I have a couple hundred factory .44 mag full loads I was given as well, but those things can be brutal at the range, especially with the original checked wooden stocks. I could see a real flinching habit coming on.

I'm still looking forward to hitting the range with both the .44 and a Universal m1 carbine I will be breaking out of gun-layaway confinement next month.
 

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Thanks gentlemen! DSK, its amazing how much 'interweb' power has been burned up discussing a fictitious film topic on various firearm sites in the past, including this one! Just Google it if curious. Being gun guys and currently in a slow time I guess we can be forgiven.
Well, Dirty Harry was hugely influential film, not just for us gun guys but for pop culture in general. You can show a picture of a blued 6 1/2" S&W 29 to virtually anybody in the world, even if they don't know about guns or even speak English, and they'll respond with "Dirty Harry! .44 Magnum! Make my day!". I'm not an avid action movie buff, and I normally don't collect mementos from films, but I bought my Model 29 specifically because it is one of the world's most iconic firearms. I have no use for it other than simply "to have". Having said that, these early ones with the pinned barrels and recessed cylinders are absolutely gorgeous pieces of machinery. If it wasn't for Dirty Harry they'd simply have been very under-rated and under-appreciated revolvers. The movies simply made more people stand up and appreciate them for what they really are.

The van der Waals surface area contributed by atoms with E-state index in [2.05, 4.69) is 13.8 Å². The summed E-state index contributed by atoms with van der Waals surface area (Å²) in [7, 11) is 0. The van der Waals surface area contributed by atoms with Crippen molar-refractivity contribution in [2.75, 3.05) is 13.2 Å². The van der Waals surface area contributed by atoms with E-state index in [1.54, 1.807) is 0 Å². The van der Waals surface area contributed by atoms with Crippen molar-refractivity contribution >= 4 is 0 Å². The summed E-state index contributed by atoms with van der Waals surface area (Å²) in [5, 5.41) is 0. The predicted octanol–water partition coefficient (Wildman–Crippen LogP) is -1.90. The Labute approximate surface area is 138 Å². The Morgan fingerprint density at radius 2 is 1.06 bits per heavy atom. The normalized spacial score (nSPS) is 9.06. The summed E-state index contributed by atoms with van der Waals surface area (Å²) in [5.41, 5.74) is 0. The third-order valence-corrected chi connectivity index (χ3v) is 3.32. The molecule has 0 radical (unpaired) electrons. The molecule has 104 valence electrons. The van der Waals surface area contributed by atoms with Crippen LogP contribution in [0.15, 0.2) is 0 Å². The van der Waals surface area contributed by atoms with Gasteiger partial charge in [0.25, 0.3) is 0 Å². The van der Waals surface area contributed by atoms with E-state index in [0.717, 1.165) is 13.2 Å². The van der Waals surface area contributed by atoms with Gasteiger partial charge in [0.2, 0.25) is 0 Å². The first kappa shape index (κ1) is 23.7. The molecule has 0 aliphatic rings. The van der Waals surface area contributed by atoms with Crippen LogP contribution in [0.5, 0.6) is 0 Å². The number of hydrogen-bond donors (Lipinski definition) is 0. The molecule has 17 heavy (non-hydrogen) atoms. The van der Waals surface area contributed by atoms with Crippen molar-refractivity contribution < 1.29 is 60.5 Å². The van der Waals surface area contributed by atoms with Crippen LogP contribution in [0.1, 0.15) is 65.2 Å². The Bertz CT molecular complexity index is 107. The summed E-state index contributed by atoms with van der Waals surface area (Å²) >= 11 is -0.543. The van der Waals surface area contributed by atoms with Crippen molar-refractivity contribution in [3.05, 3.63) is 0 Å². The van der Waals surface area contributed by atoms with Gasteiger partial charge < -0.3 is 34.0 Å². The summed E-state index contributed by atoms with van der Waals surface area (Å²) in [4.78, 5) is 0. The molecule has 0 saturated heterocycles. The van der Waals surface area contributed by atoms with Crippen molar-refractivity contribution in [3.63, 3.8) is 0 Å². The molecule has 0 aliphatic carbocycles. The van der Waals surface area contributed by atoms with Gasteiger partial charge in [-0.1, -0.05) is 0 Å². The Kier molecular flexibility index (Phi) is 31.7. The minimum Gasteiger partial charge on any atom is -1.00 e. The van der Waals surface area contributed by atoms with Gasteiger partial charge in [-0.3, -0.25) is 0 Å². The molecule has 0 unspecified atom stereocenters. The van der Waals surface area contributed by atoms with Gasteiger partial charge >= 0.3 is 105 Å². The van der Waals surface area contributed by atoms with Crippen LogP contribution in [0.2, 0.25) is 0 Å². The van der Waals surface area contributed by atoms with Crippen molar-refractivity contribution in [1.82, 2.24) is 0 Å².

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I always thought back then, Dirty Harry carried a Python...:eek:
Oh well, i guess i can sell mine..:biglaugh:
 

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My 29-2 specials are, 4.5 gr Bullseye, 180 gr WC, in a 44 special case. Really tears up tin cans, and pleasant to shoot. After having mine shooting loose, and being rebuilt twice, from heavy use of full power loads, 44 special loadings, are now the diet.
 

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I agree the 6 1/2" barrel gives the best balance in terms of looks and feel. I can spot one compared to a 6" from a mile away, and the latter just doesn't look right to me.

 

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Seems I read somewhere that both the 6" and 8" 629-2 were both used in filming..